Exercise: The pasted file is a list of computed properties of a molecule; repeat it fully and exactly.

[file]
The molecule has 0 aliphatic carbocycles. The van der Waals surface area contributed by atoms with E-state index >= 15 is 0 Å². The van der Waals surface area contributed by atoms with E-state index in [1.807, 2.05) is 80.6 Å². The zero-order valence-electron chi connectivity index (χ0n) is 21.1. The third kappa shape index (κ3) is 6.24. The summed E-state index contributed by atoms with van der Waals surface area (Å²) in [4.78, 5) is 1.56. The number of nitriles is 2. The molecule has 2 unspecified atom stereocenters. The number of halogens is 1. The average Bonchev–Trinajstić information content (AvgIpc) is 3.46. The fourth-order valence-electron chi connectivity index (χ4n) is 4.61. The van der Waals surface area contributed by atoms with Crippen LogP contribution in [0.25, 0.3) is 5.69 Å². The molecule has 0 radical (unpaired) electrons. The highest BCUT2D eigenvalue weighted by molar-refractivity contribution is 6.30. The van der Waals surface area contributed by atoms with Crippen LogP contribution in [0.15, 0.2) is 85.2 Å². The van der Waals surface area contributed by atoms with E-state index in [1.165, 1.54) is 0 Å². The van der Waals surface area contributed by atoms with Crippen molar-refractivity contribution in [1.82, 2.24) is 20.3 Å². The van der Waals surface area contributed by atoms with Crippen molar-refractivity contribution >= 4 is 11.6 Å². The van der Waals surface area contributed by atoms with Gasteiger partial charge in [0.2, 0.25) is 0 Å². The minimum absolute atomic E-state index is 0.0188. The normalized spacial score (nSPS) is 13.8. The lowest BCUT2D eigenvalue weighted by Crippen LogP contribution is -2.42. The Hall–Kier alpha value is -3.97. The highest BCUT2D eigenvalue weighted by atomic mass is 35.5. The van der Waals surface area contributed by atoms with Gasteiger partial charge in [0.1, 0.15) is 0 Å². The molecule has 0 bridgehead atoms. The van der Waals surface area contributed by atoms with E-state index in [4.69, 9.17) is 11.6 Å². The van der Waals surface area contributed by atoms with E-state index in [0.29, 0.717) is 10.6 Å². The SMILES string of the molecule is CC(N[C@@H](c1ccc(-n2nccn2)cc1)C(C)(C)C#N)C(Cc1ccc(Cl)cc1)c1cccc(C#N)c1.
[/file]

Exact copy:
The molecule has 0 aliphatic carbocycles. The van der Waals surface area contributed by atoms with E-state index >= 15 is 0 Å². The van der Waals surface area contributed by atoms with E-state index in [1.807, 2.05) is 80.6 Å². The zero-order valence-electron chi connectivity index (χ0n) is 21.1. The third kappa shape index (κ3) is 6.24. The summed E-state index contributed by atoms with van der Waals surface area (Å²) in [4.78, 5) is 1.56. The number of nitriles is 2. The molecule has 2 unspecified atom stereocenters. The number of halogens is 1. The average Bonchev–Trinajstić information content (AvgIpc) is 3.46. The fourth-order valence-electron chi connectivity index (χ4n) is 4.61. The van der Waals surface area contributed by atoms with Crippen LogP contribution in [0.25, 0.3) is 5.69 Å². The molecule has 0 radical (unpaired) electrons. The highest BCUT2D eigenvalue weighted by molar-refractivity contribution is 6.30. The van der Waals surface area contributed by atoms with Crippen LogP contribution in [0.15, 0.2) is 85.2 Å². The van der Waals surface area contributed by atoms with E-state index in [1.165, 1.54) is 0 Å². The van der Waals surface area contributed by atoms with Crippen molar-refractivity contribution in [1.82, 2.24) is 20.3 Å². The van der Waals surface area contributed by atoms with Crippen molar-refractivity contribution >= 4 is 11.6 Å². The van der Waals surface area contributed by atoms with Gasteiger partial charge in [0.2, 0.25) is 0 Å². The minimum absolute atomic E-state index is 0.0188. The normalized spacial score (nSPS) is 13.8. The lowest BCUT2D eigenvalue weighted by Crippen LogP contribution is -2.42. The Hall–Kier alpha value is -3.97. The highest BCUT2D eigenvalue weighted by atomic mass is 35.5. The van der Waals surface area contributed by atoms with Gasteiger partial charge in [0.1, 0.15) is 0 Å². The molecule has 0 bridgehead atoms. The van der Waals surface area contributed by atoms with E-state index in [4.69, 9.17) is 11.6 Å². The van der Waals surface area contributed by atoms with E-state index in [0.29, 0.717) is 10.6 Å². The SMILES string of the molecule is CC(N[C@@H](c1ccc(-n2nccn2)cc1)C(C)(C)C#N)C(Cc1ccc(Cl)cc1)c1cccc(C#N)c1.